Wanted: next growth engine for US economy
High-tech, healthcare, energy, or factory goods could rev up a year from now.
With the US economy now in outright contraction, it's clear that steering a course through the credit crisis will set the stage for another big job after that: reviving growth.Skip to next paragraph
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One after another in the past decade, important economic engines have sputtered and then stalled: an Internet boom, homes and mortgages, commodities. Long-invincible US consumers are now retrenching in the face of debt burdens and a weak job market.
Where will new growth come from, and when?
The possibilities include technology, healthcare, energy, and manufactured goods – possibly all of the above. But don't hold your breath for the word "boom" to be attached to any sector. It may take a year or more for a new job engine to get started.
In fact, after one big stimulus package offered only passing relief to the economy this year, the next government effort to restore growth should target specific industries with long-term potential, not just put money into the hands of consumers, some economists say.
"That would be a huge change" from traditional recession-fighting efforts, says Robert Atkinson, president of the Information Technology and Innovation Foundation in Washington. But "this is a unique time in our history where we have a short-term crisis and a long-term crisis."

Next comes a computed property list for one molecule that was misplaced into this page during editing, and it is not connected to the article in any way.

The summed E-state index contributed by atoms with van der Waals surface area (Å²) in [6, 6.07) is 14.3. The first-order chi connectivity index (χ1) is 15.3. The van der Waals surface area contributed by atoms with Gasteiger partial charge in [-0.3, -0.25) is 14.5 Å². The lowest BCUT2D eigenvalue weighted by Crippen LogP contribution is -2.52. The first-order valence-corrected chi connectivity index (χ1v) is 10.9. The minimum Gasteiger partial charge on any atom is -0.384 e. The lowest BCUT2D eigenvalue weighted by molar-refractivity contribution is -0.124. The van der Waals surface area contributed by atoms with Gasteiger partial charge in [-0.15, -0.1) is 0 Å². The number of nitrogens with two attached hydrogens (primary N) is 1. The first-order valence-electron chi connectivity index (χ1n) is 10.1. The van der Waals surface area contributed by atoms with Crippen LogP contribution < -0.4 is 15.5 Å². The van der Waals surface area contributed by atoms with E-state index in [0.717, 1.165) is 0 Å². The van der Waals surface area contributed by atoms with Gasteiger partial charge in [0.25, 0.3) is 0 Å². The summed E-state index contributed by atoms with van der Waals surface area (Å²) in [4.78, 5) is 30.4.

The immediate problem is a recession, but the recovery may hinge on how the economy copes with long-run problems that range from the cost of healthcare to global competition in knowledge-based industries.
"We can no longer afford a 'consumption-based' stimulus package that leaves the nation with little to show after consumers spend the money," Mr. Atkinson's group argues in a new report.
Whereas the mid-year stimulus package of 2008 focused on tax-rebate checks for millions of consumers, he proposes a range of spending plans that have both immediate and longer-term benefits.
Targets for federal spending or tax credits would include:
•Universities that build new research infrastructure.
•Consumers and businesses that buy energy-efficient equipment.
•Healthcare providers that deploy information technology to cut costs.
•Computers and Internet access for low-income families.
•Businesses investing in information technology.
Such measures would give a quick boost to the gross domestic product, but also lay the groundwork for larger goals, such as an economy less burdened by energy and healthcare costs.
Even after the milder US recession of 2001, it took time for the technology sector to hand the baton to a new engine of growth – which turned out to be home construction and mortgage finance.
This time, the economic problems run deeper. Many forecasters say additional government stimulus is needed in some form – as well as ongoing steps to repair the damaged financial sector.
Gary Shilling, an economist who owns a forecasting firm in Springfield, N.J., warns that working through a glut of homes for sale, and new help for homeowners hit by falling home values, is just the start. The recession will also hit banks with losses from credit-card debts, commercial real estate loans, and junk bonds, he predicts.